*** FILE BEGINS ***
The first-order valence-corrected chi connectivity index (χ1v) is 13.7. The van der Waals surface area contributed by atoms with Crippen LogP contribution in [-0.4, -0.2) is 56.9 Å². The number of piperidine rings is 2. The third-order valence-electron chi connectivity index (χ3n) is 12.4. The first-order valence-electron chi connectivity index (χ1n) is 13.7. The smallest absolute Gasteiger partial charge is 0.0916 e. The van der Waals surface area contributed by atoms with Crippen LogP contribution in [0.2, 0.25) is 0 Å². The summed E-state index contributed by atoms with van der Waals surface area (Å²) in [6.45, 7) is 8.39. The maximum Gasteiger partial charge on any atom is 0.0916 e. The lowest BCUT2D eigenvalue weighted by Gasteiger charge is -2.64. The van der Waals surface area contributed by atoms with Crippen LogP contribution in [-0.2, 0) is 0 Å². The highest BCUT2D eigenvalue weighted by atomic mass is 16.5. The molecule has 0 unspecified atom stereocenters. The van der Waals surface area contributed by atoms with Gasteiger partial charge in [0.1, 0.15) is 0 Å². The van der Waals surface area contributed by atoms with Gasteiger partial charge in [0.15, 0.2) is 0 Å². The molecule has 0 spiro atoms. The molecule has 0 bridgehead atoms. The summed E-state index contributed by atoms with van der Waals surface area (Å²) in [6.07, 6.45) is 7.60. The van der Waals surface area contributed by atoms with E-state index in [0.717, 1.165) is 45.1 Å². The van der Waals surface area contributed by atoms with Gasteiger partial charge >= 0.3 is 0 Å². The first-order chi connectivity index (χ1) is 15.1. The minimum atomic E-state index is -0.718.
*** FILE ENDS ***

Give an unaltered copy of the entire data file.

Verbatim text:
The first-order valence-corrected chi connectivity index (χ1v) is 13.7. The van der Waals surface area contributed by atoms with Crippen LogP contribution in [-0.4, -0.2) is 56.9 Å². The number of piperidine rings is 2. The third-order valence-electron chi connectivity index (χ3n) is 12.4. The first-order valence-electron chi connectivity index (χ1n) is 13.7. The smallest absolute Gasteiger partial charge is 0.0916 e. The van der Waals surface area contributed by atoms with Crippen LogP contribution in [0.2, 0.25) is 0 Å². The summed E-state index contributed by atoms with van der Waals surface area (Å²) in [6.45, 7) is 8.39. The maximum Gasteiger partial charge on any atom is 0.0916 e. The lowest BCUT2D eigenvalue weighted by Gasteiger charge is -2.64. The van der Waals surface area contributed by atoms with Crippen LogP contribution in [-0.2, 0) is 0 Å². The highest BCUT2D eigenvalue weighted by atomic mass is 16.5. The molecule has 0 unspecified atom stereocenters. The van der Waals surface area contributed by atoms with Gasteiger partial charge in [0.1, 0.15) is 0 Å². The van der Waals surface area contributed by atoms with Gasteiger partial charge in [0.15, 0.2) is 0 Å². The molecule has 0 spiro atoms. The molecule has 0 bridgehead atoms. The summed E-state index contributed by atoms with van der Waals surface area (Å²) in [6.07, 6.45) is 7.60. The van der Waals surface area contributed by atoms with E-state index in [0.717, 1.165) is 45.1 Å². The van der Waals surface area contributed by atoms with Gasteiger partial charge >= 0.3 is 0 Å². The first-order chi connectivity index (χ1) is 15.1. The minimum atomic E-state index is -0.718.